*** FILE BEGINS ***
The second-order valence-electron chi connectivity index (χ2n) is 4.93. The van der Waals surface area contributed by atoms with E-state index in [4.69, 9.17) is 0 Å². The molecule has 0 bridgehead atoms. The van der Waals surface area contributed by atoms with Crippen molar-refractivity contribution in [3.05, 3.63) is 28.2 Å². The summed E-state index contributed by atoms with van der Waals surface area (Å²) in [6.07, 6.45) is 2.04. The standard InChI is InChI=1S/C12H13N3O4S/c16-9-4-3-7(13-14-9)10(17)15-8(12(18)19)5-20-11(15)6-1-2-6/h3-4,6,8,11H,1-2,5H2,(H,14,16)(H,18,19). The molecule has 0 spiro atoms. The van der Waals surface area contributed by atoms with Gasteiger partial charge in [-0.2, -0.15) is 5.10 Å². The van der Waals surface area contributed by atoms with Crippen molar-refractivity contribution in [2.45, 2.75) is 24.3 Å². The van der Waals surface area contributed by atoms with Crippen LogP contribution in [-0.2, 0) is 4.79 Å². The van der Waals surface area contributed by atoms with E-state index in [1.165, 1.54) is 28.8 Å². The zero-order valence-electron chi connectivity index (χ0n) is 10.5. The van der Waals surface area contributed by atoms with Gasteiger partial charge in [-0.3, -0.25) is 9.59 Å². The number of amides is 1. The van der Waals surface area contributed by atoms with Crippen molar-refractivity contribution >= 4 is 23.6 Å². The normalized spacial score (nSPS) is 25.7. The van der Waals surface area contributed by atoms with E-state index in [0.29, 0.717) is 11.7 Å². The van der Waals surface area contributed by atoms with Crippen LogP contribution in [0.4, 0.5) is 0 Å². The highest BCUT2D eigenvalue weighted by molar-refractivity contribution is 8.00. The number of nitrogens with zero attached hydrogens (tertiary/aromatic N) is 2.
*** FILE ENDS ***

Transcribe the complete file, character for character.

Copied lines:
The second-order valence-electron chi connectivity index (χ2n) is 4.93. The van der Waals surface area contributed by atoms with E-state index in [4.69, 9.17) is 0 Å². The molecule has 0 bridgehead atoms. The van der Waals surface area contributed by atoms with Crippen molar-refractivity contribution in [3.05, 3.63) is 28.2 Å². The summed E-state index contributed by atoms with van der Waals surface area (Å²) in [6.07, 6.45) is 2.04. The standard InChI is InChI=1S/C12H13N3O4S/c16-9-4-3-7(13-14-9)10(17)15-8(12(18)19)5-20-11(15)6-1-2-6/h3-4,6,8,11H,1-2,5H2,(H,14,16)(H,18,19). The molecule has 0 spiro atoms. The van der Waals surface area contributed by atoms with Gasteiger partial charge in [-0.2, -0.15) is 5.10 Å². The van der Waals surface area contributed by atoms with Crippen molar-refractivity contribution in [2.45, 2.75) is 24.3 Å². The van der Waals surface area contributed by atoms with Crippen LogP contribution in [-0.2, 0) is 4.79 Å². The van der Waals surface area contributed by atoms with E-state index in [1.165, 1.54) is 28.8 Å². The zero-order valence-electron chi connectivity index (χ0n) is 10.5. The van der Waals surface area contributed by atoms with Gasteiger partial charge in [-0.3, -0.25) is 9.59 Å². The number of amides is 1. The van der Waals surface area contributed by atoms with Crippen molar-refractivity contribution >= 4 is 23.6 Å². The normalized spacial score (nSPS) is 25.7. The van der Waals surface area contributed by atoms with E-state index in [0.29, 0.717) is 11.7 Å². The van der Waals surface area contributed by atoms with Crippen LogP contribution in [0.4, 0.5) is 0 Å². The highest BCUT2D eigenvalue weighted by molar-refractivity contribution is 8.00. The number of nitrogens with zero attached hydrogens (tertiary/aromatic N) is 2.